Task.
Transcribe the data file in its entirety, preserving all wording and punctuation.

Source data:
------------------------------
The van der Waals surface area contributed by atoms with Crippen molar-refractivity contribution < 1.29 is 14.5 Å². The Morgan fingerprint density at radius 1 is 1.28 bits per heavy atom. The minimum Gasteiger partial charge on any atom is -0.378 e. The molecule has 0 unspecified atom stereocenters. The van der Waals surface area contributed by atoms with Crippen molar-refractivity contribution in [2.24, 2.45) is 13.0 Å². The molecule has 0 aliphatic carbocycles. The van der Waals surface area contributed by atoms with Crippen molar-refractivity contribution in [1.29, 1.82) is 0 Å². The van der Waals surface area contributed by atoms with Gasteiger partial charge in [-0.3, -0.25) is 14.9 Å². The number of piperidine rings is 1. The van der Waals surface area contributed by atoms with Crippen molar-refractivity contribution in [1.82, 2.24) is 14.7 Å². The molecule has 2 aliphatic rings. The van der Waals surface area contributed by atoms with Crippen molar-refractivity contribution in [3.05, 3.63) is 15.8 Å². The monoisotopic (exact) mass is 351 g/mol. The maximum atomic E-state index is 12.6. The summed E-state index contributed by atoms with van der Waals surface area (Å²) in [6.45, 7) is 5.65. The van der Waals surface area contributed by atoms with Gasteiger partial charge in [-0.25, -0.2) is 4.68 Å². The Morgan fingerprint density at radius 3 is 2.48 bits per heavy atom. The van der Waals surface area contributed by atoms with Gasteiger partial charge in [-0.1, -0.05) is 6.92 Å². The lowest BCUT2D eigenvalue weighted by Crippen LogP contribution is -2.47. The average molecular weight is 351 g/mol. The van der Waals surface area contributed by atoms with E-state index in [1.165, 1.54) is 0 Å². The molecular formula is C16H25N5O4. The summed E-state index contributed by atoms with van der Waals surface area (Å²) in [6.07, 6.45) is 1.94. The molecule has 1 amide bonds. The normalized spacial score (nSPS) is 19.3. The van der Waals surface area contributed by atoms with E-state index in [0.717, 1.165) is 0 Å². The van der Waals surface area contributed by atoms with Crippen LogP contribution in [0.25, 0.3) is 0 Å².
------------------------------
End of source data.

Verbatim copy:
The van der Waals surface area contributed by atoms with Crippen molar-refractivity contribution < 1.29 is 14.5 Å². The Morgan fingerprint density at radius 1 is 1.28 bits per heavy atom. The minimum Gasteiger partial charge on any atom is -0.378 e. The molecule has 0 unspecified atom stereocenters. The van der Waals surface area contributed by atoms with Crippen molar-refractivity contribution in [2.24, 2.45) is 13.0 Å². The molecule has 0 aliphatic carbocycles. The van der Waals surface area contributed by atoms with Crippen molar-refractivity contribution in [1.29, 1.82) is 0 Å². The van der Waals surface area contributed by atoms with Gasteiger partial charge in [-0.3, -0.25) is 14.9 Å². The number of piperidine rings is 1. The van der Waals surface area contributed by atoms with Crippen molar-refractivity contribution in [1.82, 2.24) is 14.7 Å². The molecule has 2 aliphatic rings. The van der Waals surface area contributed by atoms with Crippen molar-refractivity contribution in [3.05, 3.63) is 15.8 Å². The monoisotopic (exact) mass is 351 g/mol. The maximum atomic E-state index is 12.6. The summed E-state index contributed by atoms with van der Waals surface area (Å²) in [6.45, 7) is 5.65. The van der Waals surface area contributed by atoms with Gasteiger partial charge in [-0.25, -0.2) is 4.68 Å². The Morgan fingerprint density at radius 3 is 2.48 bits per heavy atom. The van der Waals surface area contributed by atoms with Gasteiger partial charge in [-0.1, -0.05) is 6.92 Å². The lowest BCUT2D eigenvalue weighted by Crippen LogP contribution is -2.47. The average molecular weight is 351 g/mol. The van der Waals surface area contributed by atoms with E-state index in [1.165, 1.54) is 0 Å². The molecular formula is C16H25N5O4. The summed E-state index contributed by atoms with van der Waals surface area (Å²) in [6.07, 6.45) is 1.94. The molecule has 1 amide bonds. The normalized spacial score (nSPS) is 19.3. The van der Waals surface area contributed by atoms with E-state index in [0.717, 1.165) is 0 Å². The van der Waals surface area contributed by atoms with Crippen LogP contribution in [0.25, 0.3) is 0 Å².